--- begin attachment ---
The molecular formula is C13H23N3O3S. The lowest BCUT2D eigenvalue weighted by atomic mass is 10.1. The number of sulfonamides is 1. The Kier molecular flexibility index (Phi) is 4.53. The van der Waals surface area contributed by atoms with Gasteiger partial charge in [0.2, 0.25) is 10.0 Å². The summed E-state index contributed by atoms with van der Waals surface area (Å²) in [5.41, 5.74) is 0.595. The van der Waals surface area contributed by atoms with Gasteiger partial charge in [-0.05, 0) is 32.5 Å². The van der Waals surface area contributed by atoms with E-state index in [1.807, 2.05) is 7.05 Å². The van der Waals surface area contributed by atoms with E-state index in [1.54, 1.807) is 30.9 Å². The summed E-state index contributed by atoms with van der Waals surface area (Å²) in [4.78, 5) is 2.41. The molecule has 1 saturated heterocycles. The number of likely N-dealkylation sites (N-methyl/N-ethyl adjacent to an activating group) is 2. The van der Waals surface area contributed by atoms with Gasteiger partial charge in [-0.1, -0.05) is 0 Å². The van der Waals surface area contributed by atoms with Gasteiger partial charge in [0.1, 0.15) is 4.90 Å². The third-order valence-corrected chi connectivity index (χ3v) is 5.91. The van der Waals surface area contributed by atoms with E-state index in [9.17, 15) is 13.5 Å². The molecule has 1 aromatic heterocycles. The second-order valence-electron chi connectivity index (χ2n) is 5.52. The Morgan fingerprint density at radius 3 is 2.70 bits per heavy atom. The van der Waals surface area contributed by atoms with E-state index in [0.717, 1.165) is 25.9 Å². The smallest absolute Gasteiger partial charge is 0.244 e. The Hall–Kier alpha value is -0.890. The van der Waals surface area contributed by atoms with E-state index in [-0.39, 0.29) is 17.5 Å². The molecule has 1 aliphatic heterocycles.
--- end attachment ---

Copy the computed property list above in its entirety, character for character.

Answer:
The molecular formula is C13H23N3O3S. The lowest BCUT2D eigenvalue weighted by atomic mass is 10.1. The number of sulfonamides is 1. The Kier molecular flexibility index (Phi) is 4.53. The van der Waals surface area contributed by atoms with Gasteiger partial charge in [0.2, 0.25) is 10.0 Å². The summed E-state index contributed by atoms with van der Waals surface area (Å²) in [5.41, 5.74) is 0.595. The van der Waals surface area contributed by atoms with Gasteiger partial charge in [-0.05, 0) is 32.5 Å². The van der Waals surface area contributed by atoms with E-state index in [1.807, 2.05) is 7.05 Å². The van der Waals surface area contributed by atoms with E-state index in [1.54, 1.807) is 30.9 Å². The summed E-state index contributed by atoms with van der Waals surface area (Å²) in [4.78, 5) is 2.41. The molecule has 1 saturated heterocycles. The number of likely N-dealkylation sites (N-methyl/N-ethyl adjacent to an activating group) is 2. The van der Waals surface area contributed by atoms with Gasteiger partial charge in [-0.1, -0.05) is 0 Å². The van der Waals surface area contributed by atoms with Gasteiger partial charge in [0.1, 0.15) is 4.90 Å². The third-order valence-corrected chi connectivity index (χ3v) is 5.91. The van der Waals surface area contributed by atoms with E-state index in [9.17, 15) is 13.5 Å². The molecule has 1 aromatic heterocycles. The second-order valence-electron chi connectivity index (χ2n) is 5.52. The Morgan fingerprint density at radius 3 is 2.70 bits per heavy atom. The van der Waals surface area contributed by atoms with E-state index in [0.717, 1.165) is 25.9 Å². The smallest absolute Gasteiger partial charge is 0.244 e. The Hall–Kier alpha value is -0.890. The van der Waals surface area contributed by atoms with E-state index in [-0.39, 0.29) is 17.5 Å². The molecule has 1 aliphatic heterocycles.